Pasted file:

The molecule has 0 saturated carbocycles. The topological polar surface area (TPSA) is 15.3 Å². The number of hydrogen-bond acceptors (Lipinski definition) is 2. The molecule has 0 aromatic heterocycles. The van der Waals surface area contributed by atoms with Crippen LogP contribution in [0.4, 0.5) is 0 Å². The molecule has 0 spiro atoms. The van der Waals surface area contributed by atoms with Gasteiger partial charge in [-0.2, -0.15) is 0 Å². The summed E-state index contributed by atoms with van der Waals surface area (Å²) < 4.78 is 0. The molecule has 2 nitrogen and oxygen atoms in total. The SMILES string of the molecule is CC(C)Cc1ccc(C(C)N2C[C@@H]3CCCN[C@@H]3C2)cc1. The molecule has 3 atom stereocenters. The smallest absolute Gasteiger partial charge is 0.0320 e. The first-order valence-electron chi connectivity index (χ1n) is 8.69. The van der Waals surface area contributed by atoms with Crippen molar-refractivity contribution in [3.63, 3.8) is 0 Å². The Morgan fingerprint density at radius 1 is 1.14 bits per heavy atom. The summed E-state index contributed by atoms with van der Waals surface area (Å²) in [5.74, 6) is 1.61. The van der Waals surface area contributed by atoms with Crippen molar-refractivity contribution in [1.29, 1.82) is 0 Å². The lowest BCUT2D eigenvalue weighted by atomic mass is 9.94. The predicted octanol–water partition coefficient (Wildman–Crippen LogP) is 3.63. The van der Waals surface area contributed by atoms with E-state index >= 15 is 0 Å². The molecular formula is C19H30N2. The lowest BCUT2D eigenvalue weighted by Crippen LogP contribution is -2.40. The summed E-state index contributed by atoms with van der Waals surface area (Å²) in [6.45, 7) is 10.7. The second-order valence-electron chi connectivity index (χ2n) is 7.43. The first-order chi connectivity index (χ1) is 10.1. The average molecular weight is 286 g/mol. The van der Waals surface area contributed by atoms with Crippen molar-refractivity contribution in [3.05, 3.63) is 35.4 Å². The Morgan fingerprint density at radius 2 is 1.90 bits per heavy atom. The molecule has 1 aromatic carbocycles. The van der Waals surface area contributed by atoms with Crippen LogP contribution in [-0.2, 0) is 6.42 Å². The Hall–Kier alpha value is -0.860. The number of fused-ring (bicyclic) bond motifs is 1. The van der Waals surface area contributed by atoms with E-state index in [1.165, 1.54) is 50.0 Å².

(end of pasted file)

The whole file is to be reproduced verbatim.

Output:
The molecule has 0 saturated carbocycles. The topological polar surface area (TPSA) is 15.3 Å². The number of hydrogen-bond acceptors (Lipinski definition) is 2. The molecule has 0 aromatic heterocycles. The van der Waals surface area contributed by atoms with Crippen LogP contribution in [0.4, 0.5) is 0 Å². The molecule has 0 spiro atoms. The van der Waals surface area contributed by atoms with Gasteiger partial charge in [-0.2, -0.15) is 0 Å². The summed E-state index contributed by atoms with van der Waals surface area (Å²) < 4.78 is 0. The molecule has 2 nitrogen and oxygen atoms in total. The SMILES string of the molecule is CC(C)Cc1ccc(C(C)N2C[C@@H]3CCCN[C@@H]3C2)cc1. The molecule has 3 atom stereocenters. The smallest absolute Gasteiger partial charge is 0.0320 e. The first-order valence-electron chi connectivity index (χ1n) is 8.69. The van der Waals surface area contributed by atoms with Crippen molar-refractivity contribution in [3.63, 3.8) is 0 Å². The Morgan fingerprint density at radius 1 is 1.14 bits per heavy atom. The summed E-state index contributed by atoms with van der Waals surface area (Å²) in [5.74, 6) is 1.61. The van der Waals surface area contributed by atoms with Crippen molar-refractivity contribution in [1.29, 1.82) is 0 Å². The lowest BCUT2D eigenvalue weighted by atomic mass is 9.94. The predicted octanol–water partition coefficient (Wildman–Crippen LogP) is 3.63. The van der Waals surface area contributed by atoms with E-state index >= 15 is 0 Å². The molecular formula is C19H30N2. The lowest BCUT2D eigenvalue weighted by Crippen LogP contribution is -2.40. The summed E-state index contributed by atoms with van der Waals surface area (Å²) in [6.45, 7) is 10.7. The second-order valence-electron chi connectivity index (χ2n) is 7.43. The first-order chi connectivity index (χ1) is 10.1. The average molecular weight is 286 g/mol. The van der Waals surface area contributed by atoms with Crippen molar-refractivity contribution in [3.05, 3.63) is 35.4 Å². The Morgan fingerprint density at radius 2 is 1.90 bits per heavy atom. The molecule has 1 aromatic carbocycles. The van der Waals surface area contributed by atoms with Crippen LogP contribution in [-0.2, 0) is 6.42 Å². The Hall–Kier alpha value is -0.860. The number of fused-ring (bicyclic) bond motifs is 1. The van der Waals surface area contributed by atoms with E-state index in [1.165, 1.54) is 50.0 Å².